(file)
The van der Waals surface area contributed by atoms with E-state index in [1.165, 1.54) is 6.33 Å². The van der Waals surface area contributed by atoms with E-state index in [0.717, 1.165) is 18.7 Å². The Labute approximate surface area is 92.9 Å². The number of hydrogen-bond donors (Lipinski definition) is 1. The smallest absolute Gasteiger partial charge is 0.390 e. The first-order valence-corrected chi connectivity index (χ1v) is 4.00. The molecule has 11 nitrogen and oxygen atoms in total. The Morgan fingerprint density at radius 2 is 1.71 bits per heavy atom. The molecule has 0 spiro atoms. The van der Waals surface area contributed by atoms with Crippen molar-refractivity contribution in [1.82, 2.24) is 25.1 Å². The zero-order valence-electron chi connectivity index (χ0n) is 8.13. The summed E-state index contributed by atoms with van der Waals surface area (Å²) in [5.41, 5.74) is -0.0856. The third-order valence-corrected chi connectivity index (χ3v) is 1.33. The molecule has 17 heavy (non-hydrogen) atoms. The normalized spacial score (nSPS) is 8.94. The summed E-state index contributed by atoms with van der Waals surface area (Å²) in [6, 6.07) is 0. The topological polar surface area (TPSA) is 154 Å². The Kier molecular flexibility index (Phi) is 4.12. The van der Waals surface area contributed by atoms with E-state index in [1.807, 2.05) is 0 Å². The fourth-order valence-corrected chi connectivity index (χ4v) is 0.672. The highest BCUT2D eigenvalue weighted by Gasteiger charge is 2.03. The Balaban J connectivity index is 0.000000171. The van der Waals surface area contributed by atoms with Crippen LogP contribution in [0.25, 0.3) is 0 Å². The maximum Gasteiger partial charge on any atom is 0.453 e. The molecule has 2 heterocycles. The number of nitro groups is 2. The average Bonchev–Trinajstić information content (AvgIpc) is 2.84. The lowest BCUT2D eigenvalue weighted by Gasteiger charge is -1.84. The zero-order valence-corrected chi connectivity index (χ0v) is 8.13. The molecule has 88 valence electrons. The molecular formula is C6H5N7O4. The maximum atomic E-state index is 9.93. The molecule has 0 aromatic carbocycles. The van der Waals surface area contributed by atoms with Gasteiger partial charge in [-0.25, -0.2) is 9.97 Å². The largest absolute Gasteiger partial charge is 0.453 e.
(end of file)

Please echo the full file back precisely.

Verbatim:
The van der Waals surface area contributed by atoms with E-state index in [1.165, 1.54) is 6.33 Å². The van der Waals surface area contributed by atoms with E-state index in [0.717, 1.165) is 18.7 Å². The Labute approximate surface area is 92.9 Å². The number of hydrogen-bond donors (Lipinski definition) is 1. The smallest absolute Gasteiger partial charge is 0.390 e. The first-order valence-corrected chi connectivity index (χ1v) is 4.00. The molecule has 11 nitrogen and oxygen atoms in total. The Morgan fingerprint density at radius 2 is 1.71 bits per heavy atom. The molecule has 0 spiro atoms. The van der Waals surface area contributed by atoms with Crippen molar-refractivity contribution in [1.82, 2.24) is 25.1 Å². The zero-order valence-electron chi connectivity index (χ0n) is 8.13. The summed E-state index contributed by atoms with van der Waals surface area (Å²) in [5.41, 5.74) is -0.0856. The third-order valence-corrected chi connectivity index (χ3v) is 1.33. The molecule has 17 heavy (non-hydrogen) atoms. The normalized spacial score (nSPS) is 8.94. The summed E-state index contributed by atoms with van der Waals surface area (Å²) in [6, 6.07) is 0. The topological polar surface area (TPSA) is 154 Å². The Kier molecular flexibility index (Phi) is 4.12. The van der Waals surface area contributed by atoms with E-state index in [1.807, 2.05) is 0 Å². The fourth-order valence-corrected chi connectivity index (χ4v) is 0.672. The highest BCUT2D eigenvalue weighted by Gasteiger charge is 2.03. The Balaban J connectivity index is 0.000000171. The van der Waals surface area contributed by atoms with Crippen LogP contribution in [0.25, 0.3) is 0 Å². The maximum Gasteiger partial charge on any atom is 0.453 e. The molecule has 2 heterocycles. The number of nitro groups is 2. The average Bonchev–Trinajstić information content (AvgIpc) is 2.84. The lowest BCUT2D eigenvalue weighted by Gasteiger charge is -1.84. The zero-order valence-corrected chi connectivity index (χ0v) is 8.13. The molecule has 88 valence electrons. The molecular formula is C6H5N7O4. The maximum atomic E-state index is 9.93. The molecule has 0 aromatic carbocycles. The van der Waals surface area contributed by atoms with Gasteiger partial charge in [-0.25, -0.2) is 9.97 Å². The largest absolute Gasteiger partial charge is 0.453 e.